The first safe country

The Dublin II Regulation makes the first safe country of refuge solely responsible for refugees and asylum seekers. In the case of Italy, the first responsible country has not been acting responsibly.

While the reception capacity of the Italian asylum system has always been very limited, the situation has deteriorated since the uprisings in North Africa. The protection offered continues to be inspired by the original rationale of very short-term assistance. Settlement policies are completely missing and those granted refugee status are in effect left to fend for themselves. This has led to the paradoxical situation where people have escaped to Italy – and then seek to escape from Italy. Some simply attempt to move towards other European countries without going through any identification process after landing. Others apply for asylum and move on soon after when they find themselves abandoned by local institutions. And still others do move on even if in possession of an official piece of paper that grants them international protection. In Italy that recognition, in the vast majority of cases, offers nothing in terms of living facilities and of a dignified life.

On February 12th 2011, given the large number of people reaching its shores, Italy declared a state of humanitarian emergency. In 2011, 28,542 ‘African’ asylum requests were received, mostly people fleeing from the Horn of Africa and Sub-Saharan Africa, who made their journey via Libya and across the Mediterranean. This figure includes 24,854 Tunisians who were granted six months’ protection on humanitarian grounds. Apparently, some 11,800 of these moved away from Italy towards other EU countries with documents issued by the Italian authorities which deliberately allowed free circulation within the Schengen area. Their fate is not known. The Italian government decided to renew the temporary protection permit for those who remained in Italy, of whom only some 700 have been given assistance and accommodation. No information is available on the legal or socio-economic conditions of all the others. Presumably, they are all living in the EU without legal recognition, and thus without any legal protection. The same uncertain fate might be awaiting the approximately 15,000 who later fled from and/or via Libya as no protection has so far been offered to them.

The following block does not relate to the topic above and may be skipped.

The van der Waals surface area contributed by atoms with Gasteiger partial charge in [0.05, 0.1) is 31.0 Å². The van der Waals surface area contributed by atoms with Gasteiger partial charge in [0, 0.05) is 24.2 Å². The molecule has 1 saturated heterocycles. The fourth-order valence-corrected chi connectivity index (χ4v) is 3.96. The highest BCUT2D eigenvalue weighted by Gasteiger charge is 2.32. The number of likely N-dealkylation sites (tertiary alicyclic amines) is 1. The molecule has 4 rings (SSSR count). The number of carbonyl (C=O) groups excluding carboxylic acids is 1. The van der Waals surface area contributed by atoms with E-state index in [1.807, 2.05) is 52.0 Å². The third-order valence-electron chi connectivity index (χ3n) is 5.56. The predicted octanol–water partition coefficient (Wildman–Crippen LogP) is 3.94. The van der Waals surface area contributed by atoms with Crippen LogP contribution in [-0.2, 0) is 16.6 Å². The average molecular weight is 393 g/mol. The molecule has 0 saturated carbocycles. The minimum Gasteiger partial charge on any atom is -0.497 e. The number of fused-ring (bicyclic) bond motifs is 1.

Protection in Italy simply means accommodation, for some but not for all, for up to six months. Italy has very few accommodation facilities for such people in comparison to the need. The recognition of refugee status is a piece of paper which does not offer any concrete social protection. Basic needs are often not met, including a roof, meals and health care.
Although the agreement is currently suspended, the Italian government is looking to reactivate the bilateral ‘cooperation’, which has for some time been effective in reducing its migration problem but at great cost.
Raffaela Puggioni  is Teaching Fellow in the University of Nottingham, Ningbo, China.


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